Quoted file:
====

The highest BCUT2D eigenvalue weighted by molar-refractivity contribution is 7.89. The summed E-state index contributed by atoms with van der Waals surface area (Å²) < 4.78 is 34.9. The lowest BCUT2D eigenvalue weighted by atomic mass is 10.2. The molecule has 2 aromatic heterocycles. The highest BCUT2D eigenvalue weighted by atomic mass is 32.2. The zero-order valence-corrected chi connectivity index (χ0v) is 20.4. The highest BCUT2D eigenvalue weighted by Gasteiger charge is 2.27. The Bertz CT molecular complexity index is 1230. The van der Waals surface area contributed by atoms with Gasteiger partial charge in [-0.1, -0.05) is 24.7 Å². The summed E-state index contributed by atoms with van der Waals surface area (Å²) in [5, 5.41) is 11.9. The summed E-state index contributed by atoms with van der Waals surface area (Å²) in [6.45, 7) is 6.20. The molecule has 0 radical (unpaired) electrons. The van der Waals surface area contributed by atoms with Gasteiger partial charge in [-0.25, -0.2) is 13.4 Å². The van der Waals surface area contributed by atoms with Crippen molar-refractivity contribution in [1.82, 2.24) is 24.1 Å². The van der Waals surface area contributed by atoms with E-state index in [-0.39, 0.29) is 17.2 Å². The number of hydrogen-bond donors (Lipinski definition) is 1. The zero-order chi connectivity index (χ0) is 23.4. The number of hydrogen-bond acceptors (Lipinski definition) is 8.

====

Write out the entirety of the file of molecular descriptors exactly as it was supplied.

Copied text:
The highest BCUT2D eigenvalue weighted by molar-refractivity contribution is 7.89. The summed E-state index contributed by atoms with van der Waals surface area (Å²) < 4.78 is 34.9. The lowest BCUT2D eigenvalue weighted by atomic mass is 10.2. The molecule has 2 aromatic heterocycles. The highest BCUT2D eigenvalue weighted by atomic mass is 32.2. The zero-order valence-corrected chi connectivity index (χ0v) is 20.4. The highest BCUT2D eigenvalue weighted by Gasteiger charge is 2.27. The Bertz CT molecular complexity index is 1230. The van der Waals surface area contributed by atoms with Gasteiger partial charge in [-0.1, -0.05) is 24.7 Å². The summed E-state index contributed by atoms with van der Waals surface area (Å²) in [5, 5.41) is 11.9. The summed E-state index contributed by atoms with van der Waals surface area (Å²) in [6.45, 7) is 6.20. The molecule has 0 radical (unpaired) electrons. The van der Waals surface area contributed by atoms with Gasteiger partial charge in [-0.25, -0.2) is 13.4 Å². The van der Waals surface area contributed by atoms with Crippen molar-refractivity contribution in [1.82, 2.24) is 24.1 Å². The van der Waals surface area contributed by atoms with E-state index in [-0.39, 0.29) is 17.2 Å². The number of hydrogen-bond donors (Lipinski definition) is 1. The zero-order chi connectivity index (χ0) is 23.4. The number of hydrogen-bond acceptors (Lipinski definition) is 8.